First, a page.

I have found that one of the first things we talk about to strangers is the weather. Anything from the casual 'nice day' greeting to a full out venting about the heat, the cold, the rain or lack of rain all become part of our daily exchanges. As a Southern California gal, I constantly have phone conversations with folks in the frozen East or Midwest during the winter months. Lately, we have been getting hammered by cold weather, so much so that our governor has declared some disaster areas, and record losses in the billions. Yeah, that was billions with a 'B'.
A typical call usually has me empathizing with one of my directors about the snow, floods and storms while not mentioning it is a nice 70 degree day in the middle of December. I have lived in climates other than California, so I really do understand. But I also know that folks who just finished shoveling four inches of wet snow in a gray freezing yard don't want to hear about the surf breaking in the distance, and my wearing sandals to work. As for 'winter' jackets mine are in storage. I get by with a light sweat jacket for the 'real' cold days -- which thankfully are few and far between most winters.
This winter decided to show up with normal enough beginnings. Nothing exotic or unusual in the first few days, other than it had got a bit colder. Nobody said much on the news about weather predictions -- other than the usual talking heads mistakenly saying we would get rain when we didn't and not a word when we did. Totally normal for the weather 'forecasters' whom I always picture staring at the screens and monitors asking, "Hey, what's that dot there? Anyone think it is a cloud? Oh, wait, that's a bit of Bob's bagel and cream cheese. Never mind." Then they walk past the window where rain is pelting the glass and give their forecast.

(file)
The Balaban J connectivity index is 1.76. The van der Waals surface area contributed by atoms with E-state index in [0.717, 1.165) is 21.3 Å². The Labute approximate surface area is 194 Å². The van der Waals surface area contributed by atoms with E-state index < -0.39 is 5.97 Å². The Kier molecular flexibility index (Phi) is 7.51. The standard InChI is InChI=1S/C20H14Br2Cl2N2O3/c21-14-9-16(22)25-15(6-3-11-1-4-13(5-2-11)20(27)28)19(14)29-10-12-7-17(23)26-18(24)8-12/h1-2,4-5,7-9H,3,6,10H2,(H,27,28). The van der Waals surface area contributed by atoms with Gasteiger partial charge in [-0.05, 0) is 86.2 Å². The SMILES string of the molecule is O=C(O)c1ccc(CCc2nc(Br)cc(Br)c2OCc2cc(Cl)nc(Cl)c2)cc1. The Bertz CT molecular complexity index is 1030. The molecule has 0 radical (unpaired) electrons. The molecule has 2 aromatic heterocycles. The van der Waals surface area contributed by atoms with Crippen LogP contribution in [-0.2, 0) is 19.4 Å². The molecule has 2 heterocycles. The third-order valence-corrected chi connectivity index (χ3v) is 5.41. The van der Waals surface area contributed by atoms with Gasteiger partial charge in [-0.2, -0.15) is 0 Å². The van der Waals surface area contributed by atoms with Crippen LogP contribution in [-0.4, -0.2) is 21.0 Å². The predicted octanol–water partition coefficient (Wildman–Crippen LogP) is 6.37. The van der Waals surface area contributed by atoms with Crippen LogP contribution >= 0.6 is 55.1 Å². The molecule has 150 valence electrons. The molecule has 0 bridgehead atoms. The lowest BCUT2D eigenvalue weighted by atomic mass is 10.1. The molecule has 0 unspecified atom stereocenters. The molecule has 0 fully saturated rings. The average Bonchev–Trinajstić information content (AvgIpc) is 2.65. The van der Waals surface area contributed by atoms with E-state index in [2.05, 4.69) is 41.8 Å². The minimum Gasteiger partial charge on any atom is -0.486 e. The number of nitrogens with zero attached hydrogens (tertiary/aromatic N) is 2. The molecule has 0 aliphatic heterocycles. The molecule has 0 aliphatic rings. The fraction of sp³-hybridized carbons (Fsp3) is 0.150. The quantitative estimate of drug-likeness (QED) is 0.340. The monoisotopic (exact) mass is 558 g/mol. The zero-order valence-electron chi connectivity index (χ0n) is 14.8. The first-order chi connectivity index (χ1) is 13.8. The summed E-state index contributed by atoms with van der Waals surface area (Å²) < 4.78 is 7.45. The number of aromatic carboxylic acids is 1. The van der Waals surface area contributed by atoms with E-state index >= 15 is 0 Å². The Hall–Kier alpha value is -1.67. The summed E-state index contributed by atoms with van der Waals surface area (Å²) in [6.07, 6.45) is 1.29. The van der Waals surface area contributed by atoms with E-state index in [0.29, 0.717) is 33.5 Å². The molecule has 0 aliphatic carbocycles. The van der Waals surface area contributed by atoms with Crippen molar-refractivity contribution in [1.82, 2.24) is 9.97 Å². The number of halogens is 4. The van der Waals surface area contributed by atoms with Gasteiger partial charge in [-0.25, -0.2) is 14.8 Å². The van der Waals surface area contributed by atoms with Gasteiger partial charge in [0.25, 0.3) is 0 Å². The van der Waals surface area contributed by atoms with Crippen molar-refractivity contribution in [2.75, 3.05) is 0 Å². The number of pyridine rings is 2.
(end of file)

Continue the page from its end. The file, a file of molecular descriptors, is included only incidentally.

"Yes, it is going to be a lovely day for a bike ride. Clear skies and a nice offshore breeze will make it great picnic weather. Back to you, Sally." Then he straightens his tie and misses the anchors pointing to the window behind them with water running down in rivulets.
That is pretty much the standard for weather forecasting locally. They are always shocked when the weather is anything other than clear and nice. Not a tough market from what I see, but then ninety-nine percent of the time that is the weather for Southern California. So I always figure that gives them a fifty-fifty chance of being right during the winter. This winter hasn't been fitting the normal pattern. In the past few weeks we have broken records for lowest temperatures going back thirty, forty and fifty years. It lightly snowed in the 'city' not the main city but outskirts of town that rarely see snow. (Living in a beach community I didn't get any snow.)
I don't live in Malibu. They got snow. So now what is that considered I wonder? Would that be construed as "Hell froze over"? I mean I know that quite a few folks consider Malibu just this side of a corrupt hell hole. But what would People Magazine and the National Enquirer do without such star spotting places?
Last month I used my space heater maybe six or so times. My dad freaked when he got the gas and electric bill and claimed it had to do with ME using the heater. I was good and didn't point out the holiday Disney lights, the two trees lit, a giant blow up globe in yard and their central heater roasting the house for the month (my side of the house doesn't get any of that heat due to the addition has no fan to blow the heat through the system). So I decided to not use the space heater at all. Just use my comforters, flannels sheets, and personal body heat. Not being totally foolish I invested a whole $7 or so for a small battery run temperature-humidity gauge. This way I could see if it was below forty degrees and I would turn on my space heater with the remote before I got out of bed and froze parts off.
It has come close. The past week I have seen 41 and 42 degrees inside my room. Outside I have scraped off very pretty ice that nearly looked like snow on my car. Okay, that is wrong in so many ways I can't begin to explain. I live on a street that is cut into a hill. California is not equipped for anything remotely snow related down here. We like our snow safely up on top of the pretty mountain ranges in the distance. Freezing temperatures froze crops and is busy killing off the avocado crops. If we get snow I am not setting a foot outside my front door. I have no desire to watch folks spin down the hill with their SUVs and implanted cell phones.
So when you see on the news that it snowed down in Southern California find me online because I won't be heading outside.